Troops who testified in those two cases, against Lieutenant Lorance and Chief Gallagher, voiced disappointment and disbelief over Mr. Trump’s plans for clemency before they were announced.
“The tragedy of pardoning Lorance isn’t that he will be released from prison — I’ve found room for compassion there,” said Patrick Swanson, a former Army captain who was Lieutenant Lorance’s company commander in Afghanistan. “The tragedy is that people will hail him as a hero, and he is not a hero. He ordered those murders. He lied about them.”
Mr. Lorance was a rookie Army lieutenant who had been in command of a platoon in Afghanistan for two days in July 2012 when he ordered his troops to fire on unarmed villagers who posed no threat, killing two men. He then called in false reports over the radio to cover up what had happened. He was immediately turned in by his own men.
Mr. Lorance, whose story is the subject of a new documentary series, was convicted of second-degree murder by a court-martial in 2013, and he has been in prison since then, serving his sentence at Fort Leavenworth in Kansas.
Major Golsteyn was charged in 2018 with premeditated murder over a killing that took place in 2010, when he was a captain in the Army Special Forces leading a team during Operation Moshtarak, one of the biggest combat operations of the war in Afghanistan. He admitted in a job interview with the C.I.A. the following year that, during the battle, he had killed a suspected bomb maker who had been captured and released, saying he had done so to protect civilians and his own men.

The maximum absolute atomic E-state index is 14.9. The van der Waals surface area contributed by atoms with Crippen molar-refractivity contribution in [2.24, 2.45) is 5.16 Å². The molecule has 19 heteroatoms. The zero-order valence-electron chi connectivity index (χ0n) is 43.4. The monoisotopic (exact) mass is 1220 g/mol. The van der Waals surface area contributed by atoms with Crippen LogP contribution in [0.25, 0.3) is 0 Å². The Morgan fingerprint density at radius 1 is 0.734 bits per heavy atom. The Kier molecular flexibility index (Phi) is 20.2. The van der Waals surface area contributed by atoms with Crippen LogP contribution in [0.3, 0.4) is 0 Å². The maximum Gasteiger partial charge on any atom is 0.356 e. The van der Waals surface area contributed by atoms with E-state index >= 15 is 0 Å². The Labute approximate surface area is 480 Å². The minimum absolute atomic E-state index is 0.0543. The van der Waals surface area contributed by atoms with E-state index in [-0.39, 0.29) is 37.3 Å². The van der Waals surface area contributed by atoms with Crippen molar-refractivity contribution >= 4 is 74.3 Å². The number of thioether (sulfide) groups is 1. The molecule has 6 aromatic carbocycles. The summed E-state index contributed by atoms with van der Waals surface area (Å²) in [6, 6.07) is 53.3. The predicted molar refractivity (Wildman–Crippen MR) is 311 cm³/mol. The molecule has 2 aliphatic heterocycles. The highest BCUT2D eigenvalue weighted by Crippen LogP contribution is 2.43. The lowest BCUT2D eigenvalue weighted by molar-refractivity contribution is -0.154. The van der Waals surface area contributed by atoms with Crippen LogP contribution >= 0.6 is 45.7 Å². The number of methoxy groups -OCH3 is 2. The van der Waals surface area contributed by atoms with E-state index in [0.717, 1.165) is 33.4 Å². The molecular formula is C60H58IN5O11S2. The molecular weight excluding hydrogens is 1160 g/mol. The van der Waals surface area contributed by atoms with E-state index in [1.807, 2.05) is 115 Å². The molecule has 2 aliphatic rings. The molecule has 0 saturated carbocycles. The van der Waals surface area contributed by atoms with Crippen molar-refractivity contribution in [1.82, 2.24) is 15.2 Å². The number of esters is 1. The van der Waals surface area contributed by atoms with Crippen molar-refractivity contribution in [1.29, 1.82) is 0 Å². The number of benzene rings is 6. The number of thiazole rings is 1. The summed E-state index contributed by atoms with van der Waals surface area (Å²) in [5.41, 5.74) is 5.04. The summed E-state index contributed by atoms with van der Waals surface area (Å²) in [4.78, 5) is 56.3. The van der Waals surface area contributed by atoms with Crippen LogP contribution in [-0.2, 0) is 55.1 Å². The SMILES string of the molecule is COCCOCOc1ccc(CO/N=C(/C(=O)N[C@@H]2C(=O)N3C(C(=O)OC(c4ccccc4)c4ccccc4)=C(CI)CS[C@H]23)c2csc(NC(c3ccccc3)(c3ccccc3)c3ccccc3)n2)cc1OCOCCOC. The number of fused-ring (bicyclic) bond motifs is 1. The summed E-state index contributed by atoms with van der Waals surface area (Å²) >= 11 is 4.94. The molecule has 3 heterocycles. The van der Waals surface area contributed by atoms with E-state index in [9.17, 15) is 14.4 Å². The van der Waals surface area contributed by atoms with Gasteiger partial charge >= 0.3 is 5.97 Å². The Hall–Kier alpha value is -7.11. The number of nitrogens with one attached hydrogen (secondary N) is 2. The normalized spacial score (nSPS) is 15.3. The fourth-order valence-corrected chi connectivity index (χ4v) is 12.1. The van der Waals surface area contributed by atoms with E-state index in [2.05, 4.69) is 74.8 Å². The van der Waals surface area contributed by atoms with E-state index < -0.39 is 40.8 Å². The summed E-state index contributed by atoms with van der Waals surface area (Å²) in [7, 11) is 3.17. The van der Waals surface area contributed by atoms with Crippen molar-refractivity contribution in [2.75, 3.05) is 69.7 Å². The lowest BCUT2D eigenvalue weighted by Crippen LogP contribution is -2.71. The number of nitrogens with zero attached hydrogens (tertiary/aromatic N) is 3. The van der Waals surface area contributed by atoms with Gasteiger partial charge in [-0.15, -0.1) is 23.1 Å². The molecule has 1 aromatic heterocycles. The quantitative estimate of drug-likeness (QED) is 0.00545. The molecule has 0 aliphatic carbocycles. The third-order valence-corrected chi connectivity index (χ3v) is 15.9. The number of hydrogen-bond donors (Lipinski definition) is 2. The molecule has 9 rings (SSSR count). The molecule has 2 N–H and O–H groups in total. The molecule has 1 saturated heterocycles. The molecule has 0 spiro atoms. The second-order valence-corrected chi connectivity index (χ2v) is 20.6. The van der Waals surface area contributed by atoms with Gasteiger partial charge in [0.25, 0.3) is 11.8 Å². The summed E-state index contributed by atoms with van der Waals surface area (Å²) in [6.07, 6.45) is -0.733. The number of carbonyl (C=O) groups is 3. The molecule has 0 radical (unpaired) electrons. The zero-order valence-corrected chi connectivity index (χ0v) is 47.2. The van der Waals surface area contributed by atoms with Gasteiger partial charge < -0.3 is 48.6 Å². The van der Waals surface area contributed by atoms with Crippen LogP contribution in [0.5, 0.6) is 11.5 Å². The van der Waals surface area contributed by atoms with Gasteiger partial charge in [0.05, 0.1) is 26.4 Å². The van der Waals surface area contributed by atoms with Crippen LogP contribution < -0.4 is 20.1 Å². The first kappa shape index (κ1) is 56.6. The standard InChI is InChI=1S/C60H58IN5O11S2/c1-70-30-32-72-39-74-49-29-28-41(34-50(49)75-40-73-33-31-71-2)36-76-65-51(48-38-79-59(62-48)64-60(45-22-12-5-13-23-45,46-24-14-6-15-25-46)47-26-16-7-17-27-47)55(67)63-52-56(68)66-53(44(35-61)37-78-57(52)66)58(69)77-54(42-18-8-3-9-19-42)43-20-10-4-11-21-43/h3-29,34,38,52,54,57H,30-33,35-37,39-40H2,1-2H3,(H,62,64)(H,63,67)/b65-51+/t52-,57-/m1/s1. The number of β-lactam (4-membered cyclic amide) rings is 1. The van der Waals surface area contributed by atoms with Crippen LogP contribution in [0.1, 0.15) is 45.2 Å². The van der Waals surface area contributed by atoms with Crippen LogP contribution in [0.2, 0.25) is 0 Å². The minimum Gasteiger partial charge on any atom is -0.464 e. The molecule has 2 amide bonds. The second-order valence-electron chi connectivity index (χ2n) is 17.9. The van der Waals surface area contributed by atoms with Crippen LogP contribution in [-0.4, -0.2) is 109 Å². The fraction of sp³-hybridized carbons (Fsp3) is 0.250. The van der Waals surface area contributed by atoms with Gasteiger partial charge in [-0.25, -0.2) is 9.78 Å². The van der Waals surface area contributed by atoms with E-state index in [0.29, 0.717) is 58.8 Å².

An initial Army investigation resulted in a reprimand but no charges. However, after Major Golsteyn publicly admitted the killing during a 2016 interview on Fox News, the Army reopened the case and charged him with premeditated murder.
Chief Gallagher was charged by the Navy in 2018 with shooting civilians in Iraq, killing a captive enemy fighter with a hunting knife, and threatening to kill fellow SEALs if they reported him, among other crimes. The charges stemmed from a 2017 deployment in Iraq when he was a chief petty officer leading a SEAL platoon.
After a tumultuous trial, he was acquitted by a military jury in July of all charges except one minor count: bringing discredit on the armed forces, by posing for a photo with the corpse of the captive he was accused of killing.
Though Chief Gallagher could have been demoted to the lowest rank in the service as a result, the top admiral in the Navy decided in October to demote him by just one step, to petty officer first class.
Back in May when it was first being reported that Trump was considering these pardons, Max Boot wrote the following:
In 2016, President Trump ran on a war crimes platform. He vowed: “I would bring back waterboarding. And I would bring back a hell of a lot worse than waterboarding.” (Japanese soldiers were convicted after World War II in a war crimes tribunal for waterboarding American and Allied prisoners.) He also promised to “take out” the families of terrorists and approvingly recounted a false story about Gen. John J. Pershing executing 49 Muslim rebels in the Philippines, employing bullets dipped in pig fat.